Twenty-five years after Rodney King asked his immortal question, I spend every day interrogating it. This is what I have come to understand:
America was founded on a racial hierarchy that is baked into our laws, government, economy, communities, institutions, minds, and way of life.
Fifty years after a very successful movement to ban discrimination, we have yet to have a national process to reconcile with our history, to come to a shared understanding of who benefitted and who was harmed.
We have not acknowledged the harm nor tried to repair it.
As a result of our failure to examine and rectify our history, we are all today continuously damaged by it: white people living in denial that we have anything to do with this history or benefitted from it, living with blinders on; people of color with the hurt that it caused and the anticipation that no matter what they do, the hurt will continue.
While white Americans cling to the myth of rugged individualism, that everything we have is a result of our hard work, we have created a whole system of policies that work almost invisibly to support our wealth creation that we then pass on to our children.
We seek to live in all white neighborhoods and send our children to all white schools, all while claiming we “don’t have a racist bone in our body, we just want what’s best for our children.”
And we are right- resource rich neighborhoods with high quality schools and parks and health care do set our children up for success.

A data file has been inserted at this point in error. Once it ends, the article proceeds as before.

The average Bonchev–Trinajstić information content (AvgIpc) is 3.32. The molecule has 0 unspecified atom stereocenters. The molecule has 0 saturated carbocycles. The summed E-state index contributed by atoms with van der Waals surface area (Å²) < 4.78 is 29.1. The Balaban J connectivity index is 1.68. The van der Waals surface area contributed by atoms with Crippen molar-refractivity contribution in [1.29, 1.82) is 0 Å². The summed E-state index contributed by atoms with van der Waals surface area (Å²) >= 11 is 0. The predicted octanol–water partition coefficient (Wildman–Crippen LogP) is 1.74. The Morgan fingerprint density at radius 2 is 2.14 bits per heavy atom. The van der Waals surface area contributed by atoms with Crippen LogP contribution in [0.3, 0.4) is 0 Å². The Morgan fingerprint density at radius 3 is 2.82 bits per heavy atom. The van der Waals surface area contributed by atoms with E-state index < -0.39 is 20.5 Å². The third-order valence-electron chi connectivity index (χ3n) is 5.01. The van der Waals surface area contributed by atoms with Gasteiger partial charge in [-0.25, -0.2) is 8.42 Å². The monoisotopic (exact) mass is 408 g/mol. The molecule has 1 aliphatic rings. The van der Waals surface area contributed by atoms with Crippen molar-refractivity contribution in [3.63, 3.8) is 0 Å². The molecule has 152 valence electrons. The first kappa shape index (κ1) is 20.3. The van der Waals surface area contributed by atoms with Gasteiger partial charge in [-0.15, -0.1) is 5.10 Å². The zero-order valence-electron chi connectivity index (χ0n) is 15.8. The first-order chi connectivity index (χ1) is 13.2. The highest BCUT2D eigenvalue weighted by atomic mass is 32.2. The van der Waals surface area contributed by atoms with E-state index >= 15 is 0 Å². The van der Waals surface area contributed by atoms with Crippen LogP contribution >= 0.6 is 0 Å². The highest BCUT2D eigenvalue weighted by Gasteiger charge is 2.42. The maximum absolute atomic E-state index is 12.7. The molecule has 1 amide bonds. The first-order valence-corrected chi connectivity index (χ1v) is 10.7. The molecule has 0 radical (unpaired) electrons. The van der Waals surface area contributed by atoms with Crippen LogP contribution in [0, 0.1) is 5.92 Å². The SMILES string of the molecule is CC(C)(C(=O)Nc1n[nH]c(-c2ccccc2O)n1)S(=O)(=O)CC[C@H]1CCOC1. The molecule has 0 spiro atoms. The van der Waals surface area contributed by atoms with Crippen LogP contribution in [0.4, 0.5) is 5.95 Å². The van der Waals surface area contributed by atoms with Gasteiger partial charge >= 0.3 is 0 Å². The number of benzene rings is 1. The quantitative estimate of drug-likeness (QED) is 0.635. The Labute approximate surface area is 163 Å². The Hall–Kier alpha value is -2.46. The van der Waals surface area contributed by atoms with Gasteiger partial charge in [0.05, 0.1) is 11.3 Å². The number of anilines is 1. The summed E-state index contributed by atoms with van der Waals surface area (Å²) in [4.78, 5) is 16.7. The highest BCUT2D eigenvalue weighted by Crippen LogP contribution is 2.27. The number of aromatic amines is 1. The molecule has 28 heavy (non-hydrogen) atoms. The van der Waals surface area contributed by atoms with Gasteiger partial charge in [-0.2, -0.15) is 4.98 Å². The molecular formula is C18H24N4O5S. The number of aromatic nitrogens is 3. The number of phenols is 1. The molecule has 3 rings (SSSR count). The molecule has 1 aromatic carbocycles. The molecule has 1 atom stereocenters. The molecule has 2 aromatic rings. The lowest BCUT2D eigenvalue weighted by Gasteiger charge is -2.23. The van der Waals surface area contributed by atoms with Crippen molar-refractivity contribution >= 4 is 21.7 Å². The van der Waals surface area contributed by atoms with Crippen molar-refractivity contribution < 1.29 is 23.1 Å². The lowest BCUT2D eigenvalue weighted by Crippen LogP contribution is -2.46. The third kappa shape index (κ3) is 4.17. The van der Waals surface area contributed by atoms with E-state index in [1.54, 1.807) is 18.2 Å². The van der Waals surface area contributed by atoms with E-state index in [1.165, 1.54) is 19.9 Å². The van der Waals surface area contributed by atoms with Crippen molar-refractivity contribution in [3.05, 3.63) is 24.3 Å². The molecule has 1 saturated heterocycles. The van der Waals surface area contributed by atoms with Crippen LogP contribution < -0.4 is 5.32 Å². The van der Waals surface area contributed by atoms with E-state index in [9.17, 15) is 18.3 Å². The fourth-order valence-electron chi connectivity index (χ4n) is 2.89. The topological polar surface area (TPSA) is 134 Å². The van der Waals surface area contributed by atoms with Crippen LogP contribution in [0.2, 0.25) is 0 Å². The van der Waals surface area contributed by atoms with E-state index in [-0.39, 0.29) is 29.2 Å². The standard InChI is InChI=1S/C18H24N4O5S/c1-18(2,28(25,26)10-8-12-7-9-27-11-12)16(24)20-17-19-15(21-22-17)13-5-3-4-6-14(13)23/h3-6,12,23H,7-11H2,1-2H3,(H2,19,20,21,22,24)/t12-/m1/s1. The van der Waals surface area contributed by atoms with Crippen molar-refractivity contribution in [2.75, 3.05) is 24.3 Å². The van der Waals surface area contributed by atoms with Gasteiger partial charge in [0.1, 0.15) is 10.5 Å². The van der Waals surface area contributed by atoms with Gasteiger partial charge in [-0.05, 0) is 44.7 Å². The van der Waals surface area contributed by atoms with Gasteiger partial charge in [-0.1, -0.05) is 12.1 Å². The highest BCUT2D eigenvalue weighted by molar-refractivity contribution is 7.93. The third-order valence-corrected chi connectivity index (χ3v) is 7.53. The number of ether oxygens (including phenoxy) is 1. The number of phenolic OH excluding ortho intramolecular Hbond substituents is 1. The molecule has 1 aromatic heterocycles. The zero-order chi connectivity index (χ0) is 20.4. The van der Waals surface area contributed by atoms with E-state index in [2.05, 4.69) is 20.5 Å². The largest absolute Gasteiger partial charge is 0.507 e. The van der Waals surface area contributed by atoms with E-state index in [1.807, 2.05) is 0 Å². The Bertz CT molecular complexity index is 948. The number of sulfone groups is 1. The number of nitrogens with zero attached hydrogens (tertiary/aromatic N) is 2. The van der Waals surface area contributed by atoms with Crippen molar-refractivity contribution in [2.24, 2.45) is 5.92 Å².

Meanwhile, these same policies concentrate people of color in neighborhoods with few resources. Their houses do not appreciate, their kids schools are underresourced, and they often don’t have access to the kind of jobs white people have, jobs that allow us to accumulate wealth.
As a result of segregation, interracial social networks become rare, hardening implicit racial bias and stereotypes.
We don’t share experiences and social capital with each other and we don’t develop trust.
Then when we do encounter each other, there is so much going on in our brains that it often makes the encounters awkward and results in further retreat and animosity.
We stop communicating interracially and pretty much communicate only with people with whom we are comfortable.
This is why we aren’t getting along.
We need to learn how to get along. Already, children of color make up the majority, and by 2044, white people will be the minority.
We need each other, we need to learn how to treat each other with respect and stop this endless cycle.
What will it take for us to get along?
· A national and local racial reconciliation and healing process where we come to a shared understanding of what happened, who was harmed, and who benefitted.
· Reparations to the harmed.
· White people sharing our power and resources equitably with people of color and working alongside each other to dismantle systemic barriers to success.
· White people developing the humility to listen and to change and to not pass racial myths to our children.
The truth is, the government can’t mandate us to get along. The choice has to be made by us. From us changing ourselves, our relationships, our sphere of influence, the change that needs to happen in society will occur.
Then we will all get along- and it will be beautiful.
Karen Fleshman is a Racial Equity Trainer and Government Accountability Activist. Her mission is to build and support a community of people committed to love, learning, accountability, and action on race in America. www.karenfleshman.com @fleshmankaren